UN official calls on Philippines to give up targeting street sellers in its war on drugs, as more Filipinos seek asylum in Hong Kong
United Nations calls on Philippine President Rodrigo Duterte to tackle problem at source by focusing on major organised crime and trafficking groups
A top United Nations drugs official has called on the Philippines to shift the focus of its war on drugs, as figures show the number from the country applying for asylum in Hong Kong almost doubled in the third quarter of this year.
According to figures provided by the Immigration Department, the number of Filipinos filing protection claims increased from 43 between January and March to 84 from July to September.
Philippine President Rodrigo Duterte declared a war on drugs when he took office on June 30, and the country has seen more than 4,900 deaths since that time involving both official police operations and extrajudicial killings, according to the Philippine National Police.
Jeremy Douglas, regional representative for the UN Office on Drugs and Crime for Southeast Asia and the Pacific, said the anti-drugs campaign in the Philippines should shift its focus from low-level street sellers to tackling the problem at its source.
“We recommend focusing on the major organised crime and trafficking groups running the business, coupled with a strong focus on reducing demand through prevention, treatment in communities and health programmes. Neither easy, but very necessary,” he said.
“There isn’t a successful drug war to date that we can point to that has focused on low-level street sellers and users.”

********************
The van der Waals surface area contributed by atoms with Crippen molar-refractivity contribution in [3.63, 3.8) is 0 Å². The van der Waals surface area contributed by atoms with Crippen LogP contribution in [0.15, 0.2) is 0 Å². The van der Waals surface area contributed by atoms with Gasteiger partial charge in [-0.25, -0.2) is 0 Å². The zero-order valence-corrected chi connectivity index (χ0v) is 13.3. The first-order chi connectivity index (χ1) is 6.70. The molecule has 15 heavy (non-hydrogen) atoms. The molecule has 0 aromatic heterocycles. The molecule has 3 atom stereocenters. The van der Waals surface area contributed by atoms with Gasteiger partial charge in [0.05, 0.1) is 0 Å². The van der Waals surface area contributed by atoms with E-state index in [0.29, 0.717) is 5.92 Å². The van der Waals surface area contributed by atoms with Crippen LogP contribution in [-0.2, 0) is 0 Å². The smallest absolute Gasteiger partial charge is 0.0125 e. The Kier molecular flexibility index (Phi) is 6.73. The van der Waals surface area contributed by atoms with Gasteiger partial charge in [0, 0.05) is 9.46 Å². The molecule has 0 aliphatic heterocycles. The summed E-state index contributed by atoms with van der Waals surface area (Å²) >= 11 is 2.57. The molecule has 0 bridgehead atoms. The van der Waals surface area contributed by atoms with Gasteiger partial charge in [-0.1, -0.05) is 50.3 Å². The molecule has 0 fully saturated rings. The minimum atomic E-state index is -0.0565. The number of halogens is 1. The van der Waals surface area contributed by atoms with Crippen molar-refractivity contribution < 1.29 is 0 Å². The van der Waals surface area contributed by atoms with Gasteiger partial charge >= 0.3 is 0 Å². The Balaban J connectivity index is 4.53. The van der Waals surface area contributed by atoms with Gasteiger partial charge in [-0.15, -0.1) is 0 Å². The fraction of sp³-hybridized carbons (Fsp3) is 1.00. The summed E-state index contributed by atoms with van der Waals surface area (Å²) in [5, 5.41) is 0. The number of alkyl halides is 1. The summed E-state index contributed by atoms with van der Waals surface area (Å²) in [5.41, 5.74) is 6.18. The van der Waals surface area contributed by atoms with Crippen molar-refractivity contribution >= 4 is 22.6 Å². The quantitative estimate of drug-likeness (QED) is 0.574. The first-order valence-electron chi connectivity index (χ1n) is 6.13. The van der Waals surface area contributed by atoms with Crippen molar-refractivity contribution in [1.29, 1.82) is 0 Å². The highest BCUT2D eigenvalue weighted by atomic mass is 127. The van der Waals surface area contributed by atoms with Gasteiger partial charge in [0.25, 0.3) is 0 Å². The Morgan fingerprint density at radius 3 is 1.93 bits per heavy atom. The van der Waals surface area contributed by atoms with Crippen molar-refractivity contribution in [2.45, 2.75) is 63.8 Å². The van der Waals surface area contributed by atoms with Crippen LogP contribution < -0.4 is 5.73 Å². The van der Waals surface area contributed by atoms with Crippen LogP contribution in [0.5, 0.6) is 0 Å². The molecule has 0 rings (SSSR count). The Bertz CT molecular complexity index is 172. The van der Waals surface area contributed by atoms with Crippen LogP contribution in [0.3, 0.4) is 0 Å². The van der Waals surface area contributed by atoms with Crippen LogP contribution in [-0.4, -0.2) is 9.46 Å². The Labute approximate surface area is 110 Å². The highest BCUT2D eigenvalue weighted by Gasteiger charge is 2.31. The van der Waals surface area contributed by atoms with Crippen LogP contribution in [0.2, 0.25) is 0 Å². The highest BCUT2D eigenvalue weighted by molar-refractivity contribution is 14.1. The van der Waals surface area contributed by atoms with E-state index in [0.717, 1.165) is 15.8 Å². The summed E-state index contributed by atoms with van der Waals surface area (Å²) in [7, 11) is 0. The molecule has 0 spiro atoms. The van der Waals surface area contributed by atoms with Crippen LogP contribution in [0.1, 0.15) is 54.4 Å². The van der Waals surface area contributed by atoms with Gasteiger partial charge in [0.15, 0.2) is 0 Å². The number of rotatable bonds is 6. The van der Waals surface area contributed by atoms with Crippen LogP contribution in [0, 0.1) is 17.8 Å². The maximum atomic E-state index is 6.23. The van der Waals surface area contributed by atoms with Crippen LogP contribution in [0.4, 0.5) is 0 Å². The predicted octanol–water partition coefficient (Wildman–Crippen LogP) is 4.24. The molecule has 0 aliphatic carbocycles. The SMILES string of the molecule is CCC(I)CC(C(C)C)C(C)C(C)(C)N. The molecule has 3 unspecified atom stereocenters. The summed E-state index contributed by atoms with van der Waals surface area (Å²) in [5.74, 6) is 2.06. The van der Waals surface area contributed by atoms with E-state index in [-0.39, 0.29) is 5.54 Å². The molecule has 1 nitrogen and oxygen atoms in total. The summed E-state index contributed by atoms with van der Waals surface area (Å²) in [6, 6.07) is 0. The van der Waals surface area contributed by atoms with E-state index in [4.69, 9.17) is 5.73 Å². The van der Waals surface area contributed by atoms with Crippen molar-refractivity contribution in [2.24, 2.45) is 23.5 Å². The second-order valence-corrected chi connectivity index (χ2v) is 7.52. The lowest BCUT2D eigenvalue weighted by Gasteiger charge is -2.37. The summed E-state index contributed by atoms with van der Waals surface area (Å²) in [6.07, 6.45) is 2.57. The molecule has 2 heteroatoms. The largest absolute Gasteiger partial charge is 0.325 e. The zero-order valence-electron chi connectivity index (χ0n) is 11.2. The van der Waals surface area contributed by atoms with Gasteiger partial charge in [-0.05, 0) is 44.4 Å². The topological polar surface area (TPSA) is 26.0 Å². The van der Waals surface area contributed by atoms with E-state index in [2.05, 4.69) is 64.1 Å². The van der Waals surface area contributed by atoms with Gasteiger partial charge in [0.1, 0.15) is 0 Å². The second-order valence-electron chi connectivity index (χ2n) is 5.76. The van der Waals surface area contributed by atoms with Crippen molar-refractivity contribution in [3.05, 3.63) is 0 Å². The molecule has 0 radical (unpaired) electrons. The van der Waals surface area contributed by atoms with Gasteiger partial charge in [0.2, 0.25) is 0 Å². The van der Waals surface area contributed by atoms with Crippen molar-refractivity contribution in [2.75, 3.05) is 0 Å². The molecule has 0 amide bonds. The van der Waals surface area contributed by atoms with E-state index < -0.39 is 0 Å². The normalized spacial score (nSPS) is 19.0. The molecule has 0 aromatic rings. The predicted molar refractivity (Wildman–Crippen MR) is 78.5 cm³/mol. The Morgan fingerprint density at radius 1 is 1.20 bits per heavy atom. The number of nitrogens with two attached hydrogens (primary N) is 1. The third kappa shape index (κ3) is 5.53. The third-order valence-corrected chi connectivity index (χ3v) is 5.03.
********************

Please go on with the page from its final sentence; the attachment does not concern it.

It is unclear whether Duterte’s bloody anti-narcotics campaign is directly linked with the rising number of asylum seekers from the Philippines in Hong Kong.
“We have heard of people going into hiding but nothing has been confirmed,” Douglas said.
The Immigration Department refused to comment on why Filipino citizens were seeking protection in the city.
From January to September, “among the total number of 3,295 non-refoulement claims, the Immigration Department received 190 claims by nationals of the Philippines”, a spokesman said.
The applicants claimed they were at “risk of being subjected to torture … and/or persecution in that country”.
Cynthia Abdon-Tellez, general manager of the Mission for Migrant Workers, and a Filipino, said her organisation had received queries about the procedures for applying for asylum.
“Some asked about it, but they didn’t explain why they were asking … We simply explained the procedures,” she said.
Abdon-Tellez said there was a feeling of ambivalence among the Filipino community in Hong Kong when it came to the war on drugs back home.
“I would say most people like the idea of fighting drugs, but there are killings going on and we are not sure if some deaths are related to drugs ... It’s a very tricky situation,” she said.
A human rights activist based in the Philippines who preferred not to reveal his identity said those who had managed to flee the country were likely wealthy people.
“A huge majority of the victims of this drug war are poor people, who can’t afford even flip-flops,” he said.
A coalition of Filipino rights advocates launched the Network Against Killings in the Philippines on Wednesday. The group seeks to stop extrajudicial killings, demands accountability from the government and calls for human rights for all.
Of the 4,942 reported deaths linked to the anti-narcotics campaign since July 1, 1,941 died in police operations and 3,001 were victims of extrajudicial or vigilante-style killings, according to data compiled by news website Rappler.
As of the end of September, there were 10,815 outstanding claims in Hong Kong, with 483 of them filed by citizens of the Philippines.